There are several words in German that occur in two or all three genders, e.g. der/das Kaugummi ‘chewing gum’. Some of these use the differing gender for different meanings, e.g. der See ‘lake’ vs. die See ‘sea’, and the plural form may differ, too. There’s also a number of masculine words that are changing from an -e ending to -en, e.g. der Funke(n), Same(n). Some of these tend to associate slightly different meaning with these variants, e.g. der Drache ‘dragon’ vs. der Drachen ‘kite’. Furthermore, there are synonyms that differ only in one or two sounds or letters but may differ in gender, e.g. der Sandkasten and die Sandkiste ‘sandpit’.

And then, there is die Socke and der Socken ‘sock’, plural die Socken. Without looking it up, I’m not even sure which one is considered the standard variant (probably the feminine one). As you can see, this case is unlike all the others.

I’d like to know whether there are more pairs like this and if there is a scientific term for it?

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    It seems this was the 5000th question at german.SX – do I win anything?
    – Crissov
    Jun 5, 2015 at 22:00
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    I don’t know why Kasten and Kiste are even relevant to the question (if they are preceded by Sand or not). The rest is all about words that can form part of the more difficult crossword puzzles, but I don’t see Eckstein building any connotation from one to lead to the other.
    – Jan
    Jun 5, 2015 at 22:51
  • An example would be essentially all numbers, e.g. die Eins, der Einser - where the latter is mainly used in the south
    – Gerhard
    Jun 14, 2017 at 10:12

2 Answers 2


Yes, there are more pairs:

  • die Zehe, der Zeh
  • die Spalte, der Spalt
  • die Akte, der Akt
  • die Quelle, der Quell
  • die Fußstapfe, der Fußstapfen
  • die Scherbe, der Scherben
  • die Karre, der Karren
  • die Tanne, der Tann

This is certainly not a complete list. In some cases, one form has additional meanings; e.g., die Akte can only be a set of documents, but der Akt can additionally mean part of a play or a picture of a naked person.

Often, which form is preferred varies by region. For instance, both Karre and Socke are mainly used in northern and central Germany, but not in the south (and not in Switzerland nor Austria).

I am not aware of a specific term for this group of words. I'm not so sure, either, that they are fundamentally different from the other examples you mention (such as Funke(n) and See).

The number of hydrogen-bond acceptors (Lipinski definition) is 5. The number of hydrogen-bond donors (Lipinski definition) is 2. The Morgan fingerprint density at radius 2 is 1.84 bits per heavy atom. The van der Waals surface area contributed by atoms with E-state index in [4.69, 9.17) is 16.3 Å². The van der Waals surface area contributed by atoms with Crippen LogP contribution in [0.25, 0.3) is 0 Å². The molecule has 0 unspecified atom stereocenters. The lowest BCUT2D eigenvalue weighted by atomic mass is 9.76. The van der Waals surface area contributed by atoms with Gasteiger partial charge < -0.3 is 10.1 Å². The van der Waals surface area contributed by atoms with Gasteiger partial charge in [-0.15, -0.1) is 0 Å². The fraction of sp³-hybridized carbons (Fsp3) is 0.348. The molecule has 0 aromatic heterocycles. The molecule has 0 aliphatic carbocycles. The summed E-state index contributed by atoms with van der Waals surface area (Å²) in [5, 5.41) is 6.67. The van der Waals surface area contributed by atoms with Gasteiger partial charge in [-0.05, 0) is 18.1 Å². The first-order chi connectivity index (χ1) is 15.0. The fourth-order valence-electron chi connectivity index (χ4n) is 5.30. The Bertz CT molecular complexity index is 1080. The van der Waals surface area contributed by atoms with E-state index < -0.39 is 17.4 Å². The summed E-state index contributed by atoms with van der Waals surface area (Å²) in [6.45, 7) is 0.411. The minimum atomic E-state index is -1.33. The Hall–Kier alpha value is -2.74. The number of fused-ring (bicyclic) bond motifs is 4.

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    @chirllu: die Akte and der Akt are different words in my understanding, I can recollect no usage of der Akt as a file (die Akte).
    – Mnementh
    Jun 5, 2015 at 14:44
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    I just searched my Grammatik-Duden for more examples (§363): die Backe/der Backen, die Drohne/der Drohn, die Etikette/das Etikett, der Gurt/die Gurte, die Hacke/der Hacken, das Idyll/die Idylle, die Knolle/der Knollen, die Lüge/der Lug, der Muff/die Muffe, die Niete/der Niet, die Posse/der Possen, die Quaste/der Quast, die Ritze/der Ritz, die Röhre/das Rohr, die Ruine/der Ruin, die Scherbe/der Scherben, die Schürze/der Schurz, die Spanne/der Spann, der Sparren/die Sparre, die Spitze/der Spitz, die Sprosse/der Spross, die Stolle/der Stollen, die Streife/der Streifen...
    – Chris
    Jun 5, 2015 at 14:57
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    ... der Striemen/die Strieme, der Trupp/die Truppe, der Typ/die Type, die Zacke/der Zacken, die Zinke/der Zinken. (Überschrift: Verwandte Wörter von etwas abweichender Form mit verschiedenem Genus und gleicher oder verschiedener Bedeutung).
    – Chris
    Jun 5, 2015 at 14:59
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    @Ludi: Please reread the question, it is not about words like Joghurt.
    – chirlu
    Jun 5, 2015 at 20:39
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    @Ludi: No, it is like Kaugummi. The first paragraph in the question describes what similar phenomena it is not about.
    – chirlu
    Jun 5, 2015 at 20:48

If you want to speak proper German, use "die Socke" rather than "der Socken" which is false but used in some dialects. It causes pain in my hannoveranian ears (people say that we Hannoveranians are speaking the most proper German). The same applies to the hideous examples below. Just because something is standing in the Duden it does not mean it is proper German. At least the mentioned examples are, let's say, less than elegant.

der Backen

die Gurte

der Hacken

der Knollen

der Possen

"Die Tanne" (the fir) is not the same as "der Tann" which is an old word for "fir forest" (im dunklen Tann...). Today we call it "Tannenwald".

More examples for different meanings:

die Ruine/der Ruin - ruin (dilapidated house), ruin (bankruptcy) die Scherbe/der Scherben - shard / unburned pottery

die Spanne/der Spann - range, margin / instep

der Muff / die Muffe - muff or musty smell / fitting

die Spitze / der Spitz - peak or lace / small and fluffy dog breed

die Sprosse / der Spross - step (on a ladder) / sprout

"Der Lug" is only used in literature or sayings (Lug und Trug).

Complicated? - Have courage! :o)

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    Der Socken is not wrong, not at all: duden.de/rechtschreibung/Socken You should accept that other regions' German might be just as "correct" as yours - Get used to the pain ;)
    – tofro
    Jun 12, 2017 at 16:06
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    Hochdeutsch entstand aus dem Hannoveraner Dialekt, aber das heisst nicht, dass Hannveraner das beste Deutsch sprechen.
    – Robert
    Jun 12, 2017 at 16:28

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